Smog is a "naturally occurring phenomenon", say UK leaders
While Saharan sand choking London air may make for a nice, unusual news story, it also provides a convenient "out" for politicians who are failing to tackle air quality issues.
Prime Minister David Cameron, for example, seized on the Saharan angle when discussing recent smog, calling it a "naturally occurring weather phenomenon". He is, of course, partially right—sand from the Sahara is currently blowing over to Britain, exacerbating London's already problematic air quality issues—but that sand is only adding to pollution which is already harming and even killing Londoners on a daily basis.
That's why, as The Guardian reports, the European Commission's environmental spokesperson is laying into Cameron's comments as dangerously misleading:
"It's more than disappointing because you have 400,000 people across the EU dying each year – including 29,000 in the UK – because of air pollution. To say this is a temporary issue caused by Saharan dust shows a clear misunderstanding of the air pollution issue. Next week you will still have the same levels of air pollution in London and unless governments do something about that we will still have these problems."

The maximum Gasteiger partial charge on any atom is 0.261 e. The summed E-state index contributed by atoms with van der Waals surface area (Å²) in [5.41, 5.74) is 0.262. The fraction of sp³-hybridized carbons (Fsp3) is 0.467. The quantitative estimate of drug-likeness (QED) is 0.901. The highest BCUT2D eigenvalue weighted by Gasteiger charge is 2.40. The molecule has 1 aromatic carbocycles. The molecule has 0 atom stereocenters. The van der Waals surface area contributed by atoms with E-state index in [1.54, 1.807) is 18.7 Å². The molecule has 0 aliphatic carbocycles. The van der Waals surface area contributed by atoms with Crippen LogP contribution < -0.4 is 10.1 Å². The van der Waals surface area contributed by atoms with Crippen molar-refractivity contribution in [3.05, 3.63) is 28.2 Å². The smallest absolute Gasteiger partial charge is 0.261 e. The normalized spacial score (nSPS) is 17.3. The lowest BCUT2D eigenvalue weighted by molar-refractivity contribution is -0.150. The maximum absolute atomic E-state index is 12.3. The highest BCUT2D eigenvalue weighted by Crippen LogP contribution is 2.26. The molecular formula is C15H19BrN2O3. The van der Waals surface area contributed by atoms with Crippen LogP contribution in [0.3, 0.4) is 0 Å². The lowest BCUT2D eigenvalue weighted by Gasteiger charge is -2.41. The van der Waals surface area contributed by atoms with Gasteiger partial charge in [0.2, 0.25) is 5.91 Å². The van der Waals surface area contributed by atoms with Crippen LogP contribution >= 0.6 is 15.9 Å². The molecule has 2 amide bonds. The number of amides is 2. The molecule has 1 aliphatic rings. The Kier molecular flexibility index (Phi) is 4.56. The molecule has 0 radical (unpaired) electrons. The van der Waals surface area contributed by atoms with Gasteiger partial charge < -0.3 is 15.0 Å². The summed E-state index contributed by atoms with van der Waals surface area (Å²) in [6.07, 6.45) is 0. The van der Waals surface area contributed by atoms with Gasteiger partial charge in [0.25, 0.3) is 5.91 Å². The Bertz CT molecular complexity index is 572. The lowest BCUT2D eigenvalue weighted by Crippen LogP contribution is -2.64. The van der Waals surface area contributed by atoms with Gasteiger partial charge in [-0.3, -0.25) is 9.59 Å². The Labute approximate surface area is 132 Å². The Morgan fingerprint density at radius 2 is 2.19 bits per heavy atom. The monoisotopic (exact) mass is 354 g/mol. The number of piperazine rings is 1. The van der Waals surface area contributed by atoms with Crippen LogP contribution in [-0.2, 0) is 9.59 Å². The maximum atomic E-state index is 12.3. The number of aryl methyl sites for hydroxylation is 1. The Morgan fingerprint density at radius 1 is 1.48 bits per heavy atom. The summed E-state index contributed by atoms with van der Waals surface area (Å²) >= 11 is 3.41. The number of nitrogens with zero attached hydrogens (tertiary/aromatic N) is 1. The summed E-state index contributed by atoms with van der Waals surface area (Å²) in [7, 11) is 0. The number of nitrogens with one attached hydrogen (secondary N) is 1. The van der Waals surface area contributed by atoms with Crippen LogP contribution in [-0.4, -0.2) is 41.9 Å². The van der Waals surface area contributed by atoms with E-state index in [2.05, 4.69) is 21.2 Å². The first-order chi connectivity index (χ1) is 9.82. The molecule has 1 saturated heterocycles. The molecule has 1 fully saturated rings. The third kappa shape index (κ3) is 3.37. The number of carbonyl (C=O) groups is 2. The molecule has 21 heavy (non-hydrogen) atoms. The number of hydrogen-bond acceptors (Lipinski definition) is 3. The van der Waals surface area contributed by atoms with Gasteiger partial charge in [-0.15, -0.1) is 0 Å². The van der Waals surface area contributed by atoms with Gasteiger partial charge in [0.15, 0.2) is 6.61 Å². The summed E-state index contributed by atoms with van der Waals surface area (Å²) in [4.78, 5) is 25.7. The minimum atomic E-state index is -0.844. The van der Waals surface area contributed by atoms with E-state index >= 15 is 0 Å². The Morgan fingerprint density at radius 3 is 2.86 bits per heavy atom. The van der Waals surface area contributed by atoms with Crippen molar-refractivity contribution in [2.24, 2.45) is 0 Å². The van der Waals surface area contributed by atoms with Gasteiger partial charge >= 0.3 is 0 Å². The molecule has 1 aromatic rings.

Meanwhile Boris Johnson, London's Conservative mayor, also told reporters that the smog seemed "perfectly fine" when he was cycling to work.
Despite politicians' attempts to shrug off the problem, there are a few hopeful signs that things may be changing. Take the newly unveiled plug-in hybrid Metrocab, for example, showcased by the aforementioned Boris Johnson below. Or the expansion of Paris' Autolib electric car share program into London.
These developments won't do much about Saharan dust. But, if we were being really truthful, Saharan dust is not the real problem anyway.